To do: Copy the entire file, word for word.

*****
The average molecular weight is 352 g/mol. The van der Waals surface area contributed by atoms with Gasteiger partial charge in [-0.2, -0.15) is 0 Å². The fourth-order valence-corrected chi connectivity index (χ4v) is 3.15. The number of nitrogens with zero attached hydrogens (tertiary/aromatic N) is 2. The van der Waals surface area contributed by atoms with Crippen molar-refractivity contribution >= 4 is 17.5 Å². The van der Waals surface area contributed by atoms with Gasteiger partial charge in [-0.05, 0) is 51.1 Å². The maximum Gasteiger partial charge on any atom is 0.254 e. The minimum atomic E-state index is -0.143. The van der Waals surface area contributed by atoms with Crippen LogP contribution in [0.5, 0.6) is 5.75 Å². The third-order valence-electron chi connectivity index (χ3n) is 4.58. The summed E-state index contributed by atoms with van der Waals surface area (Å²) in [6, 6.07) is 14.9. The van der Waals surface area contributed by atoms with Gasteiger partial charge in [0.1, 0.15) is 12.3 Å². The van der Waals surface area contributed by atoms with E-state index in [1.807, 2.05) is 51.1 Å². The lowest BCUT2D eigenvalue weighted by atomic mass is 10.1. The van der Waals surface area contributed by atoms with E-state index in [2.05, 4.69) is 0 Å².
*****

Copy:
The average molecular weight is 352 g/mol. The van der Waals surface area contributed by atoms with Gasteiger partial charge in [-0.2, -0.15) is 0 Å². The fourth-order valence-corrected chi connectivity index (χ4v) is 3.15. The number of nitrogens with zero attached hydrogens (tertiary/aromatic N) is 2. The van der Waals surface area contributed by atoms with Crippen molar-refractivity contribution >= 4 is 17.5 Å². The van der Waals surface area contributed by atoms with Gasteiger partial charge in [-0.05, 0) is 51.1 Å². The maximum Gasteiger partial charge on any atom is 0.254 e. The minimum atomic E-state index is -0.143. The van der Waals surface area contributed by atoms with Crippen LogP contribution in [0.5, 0.6) is 5.75 Å². The third-order valence-electron chi connectivity index (χ3n) is 4.58. The summed E-state index contributed by atoms with van der Waals surface area (Å²) in [6, 6.07) is 14.9. The van der Waals surface area contributed by atoms with Gasteiger partial charge in [0.1, 0.15) is 12.3 Å². The van der Waals surface area contributed by atoms with E-state index in [1.807, 2.05) is 51.1 Å². The lowest BCUT2D eigenvalue weighted by atomic mass is 10.1. The van der Waals surface area contributed by atoms with E-state index in [2.05, 4.69) is 0 Å².